Post by 1dbigjim563 on May 14, 2009 12:37:20 GMT -5
Well, the conference in September is billed as an "International" conference. We may not be as big as some international organizations, but I have two suggestions, invite a representative of the Peruvian Government to participate in a panel on the issue, and pass a resolution condemning the ban, As I said we may not be as big as other groups, but I think we should go on record all the same and speak out.
Hey Bigjim, you're right. We started billing our annual conference as "international" when we held our first conference outside of the United States. It was in September of 1998 when the conference was held in Vancouver, British Columbia. I was president of Legal International in those days and It took a lot of effort and hard work to put it together. It would be a good idea to invite someone from Peru to attend the upcoming conference. They might just learn something. However, in my experience, there are many people who enjoy living in their ignorance regarding LGBT issues. An invitation to one of those "Margaret Thatcher" characters might just fall on deaf ears. But, we could try.
Last Edit: May 14, 2009 14:05:04 GMT -5 by Deleted
LONDON, May 26, 2009 – The British Ambassador to Peru has confirmed that the left-of-centre Lima government plans to ban gay police officers whose sexual behaviour causes scandal and damages the reputation of the police, Peter Tatchell, the gay human rights campaigner, said this morning.
“Existing gay and bisexual officers could face the sack,” he said. “Critics say the new law is probably unconstitutional.
“To its credit, the British government is consulting with Peruvian human rights groups and the European Union to consider what action to take in protest at this discriminatory legislation,” Mr. Tatchell added.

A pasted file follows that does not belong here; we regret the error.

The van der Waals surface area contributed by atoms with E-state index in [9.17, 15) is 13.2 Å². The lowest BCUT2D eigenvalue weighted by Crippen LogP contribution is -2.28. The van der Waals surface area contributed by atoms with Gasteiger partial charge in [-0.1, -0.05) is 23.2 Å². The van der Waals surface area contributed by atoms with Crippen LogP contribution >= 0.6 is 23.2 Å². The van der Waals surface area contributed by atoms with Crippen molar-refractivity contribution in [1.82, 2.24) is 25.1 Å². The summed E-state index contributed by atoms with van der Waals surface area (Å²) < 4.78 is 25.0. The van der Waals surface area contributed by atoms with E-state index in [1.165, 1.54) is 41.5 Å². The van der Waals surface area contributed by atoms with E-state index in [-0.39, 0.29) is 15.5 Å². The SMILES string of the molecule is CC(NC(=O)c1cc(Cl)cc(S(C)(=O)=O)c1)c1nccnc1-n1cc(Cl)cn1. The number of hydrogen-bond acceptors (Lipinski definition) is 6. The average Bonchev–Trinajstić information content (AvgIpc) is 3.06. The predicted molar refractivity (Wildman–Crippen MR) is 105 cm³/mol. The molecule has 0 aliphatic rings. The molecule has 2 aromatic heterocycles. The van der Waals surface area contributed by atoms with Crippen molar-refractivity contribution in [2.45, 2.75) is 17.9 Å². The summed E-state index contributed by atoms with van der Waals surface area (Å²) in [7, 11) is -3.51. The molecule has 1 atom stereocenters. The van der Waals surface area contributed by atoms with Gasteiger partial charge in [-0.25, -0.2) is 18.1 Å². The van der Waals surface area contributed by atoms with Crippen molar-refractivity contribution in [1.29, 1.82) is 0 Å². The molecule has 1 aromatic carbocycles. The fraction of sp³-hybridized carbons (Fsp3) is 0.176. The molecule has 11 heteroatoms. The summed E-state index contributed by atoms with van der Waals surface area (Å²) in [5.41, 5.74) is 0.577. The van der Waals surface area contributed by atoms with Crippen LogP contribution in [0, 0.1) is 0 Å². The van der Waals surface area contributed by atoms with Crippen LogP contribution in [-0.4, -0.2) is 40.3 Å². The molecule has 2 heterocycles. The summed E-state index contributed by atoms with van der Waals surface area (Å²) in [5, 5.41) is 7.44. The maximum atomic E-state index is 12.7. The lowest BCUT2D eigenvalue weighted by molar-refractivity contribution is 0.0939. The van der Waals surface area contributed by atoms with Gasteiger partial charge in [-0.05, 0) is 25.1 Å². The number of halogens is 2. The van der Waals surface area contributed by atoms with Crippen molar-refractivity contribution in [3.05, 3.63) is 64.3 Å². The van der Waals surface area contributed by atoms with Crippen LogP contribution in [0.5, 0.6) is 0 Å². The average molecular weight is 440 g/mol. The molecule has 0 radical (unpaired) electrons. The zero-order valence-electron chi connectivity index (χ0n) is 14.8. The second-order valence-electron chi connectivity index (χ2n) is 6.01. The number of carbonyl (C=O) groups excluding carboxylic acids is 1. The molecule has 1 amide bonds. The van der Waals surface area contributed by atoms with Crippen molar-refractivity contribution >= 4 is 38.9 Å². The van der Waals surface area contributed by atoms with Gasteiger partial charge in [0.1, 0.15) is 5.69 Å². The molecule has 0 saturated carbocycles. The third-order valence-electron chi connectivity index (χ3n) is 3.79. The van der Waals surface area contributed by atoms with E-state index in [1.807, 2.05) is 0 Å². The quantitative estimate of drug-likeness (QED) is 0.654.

The Supreme Court (SC) on Tuesday ordered police to bring “victim” Pujan Basnet for deposition in a case in which a policewoman has been charged with abducting and sexually abusing her for months.
A joint bench of Justices Rana Bahadur Bam and Prakash Wosti issued the order to the Metropolitan Police Range. Police had arrested and subsequently suspended traffic policewoman Rubina Hussein, 27 on the charge of kidnapping and sexually abusing Pujan, 17, of Chahabil. Pujan is a niece of Sub-Inspector Indira Basnet, who is Hussein´s boss.
While police say Hussein was arrested for abduction, she counters that Pujan was her live-in girlfriend.
Love at first sight: Hussein
Hussein says she has neither kidnapped Pujan nor abused her sexually. “She is my live-in girlfriend; we are head over heels in love. They arrested and suspended me in a misuse of power,” said Hussein showing a bundle of love letters allegedly written her by Pujan, a grade 12 student at Xavier International School, Kalopul.
“The sexual relationship was consensual. Nothing can be farther from the truth than the charges against me,” added a handcuffed Rubina Hussein.
According to her, they met in May, 2009 and fell in love at first sight. The woman cop says she did not guess that her relationship with her boss´s niece would cost her dear.
In May, Sub-Inspector Indira Basnet asked her to accompany her to a temple in Hetauda where she was to sacrifice a he-goat. Basnet had also brought her niece on the trip and that was how the two became friends. “Pujan had a crush on me. A few days letter she proposed and I reciprocated,” Hussein recounts.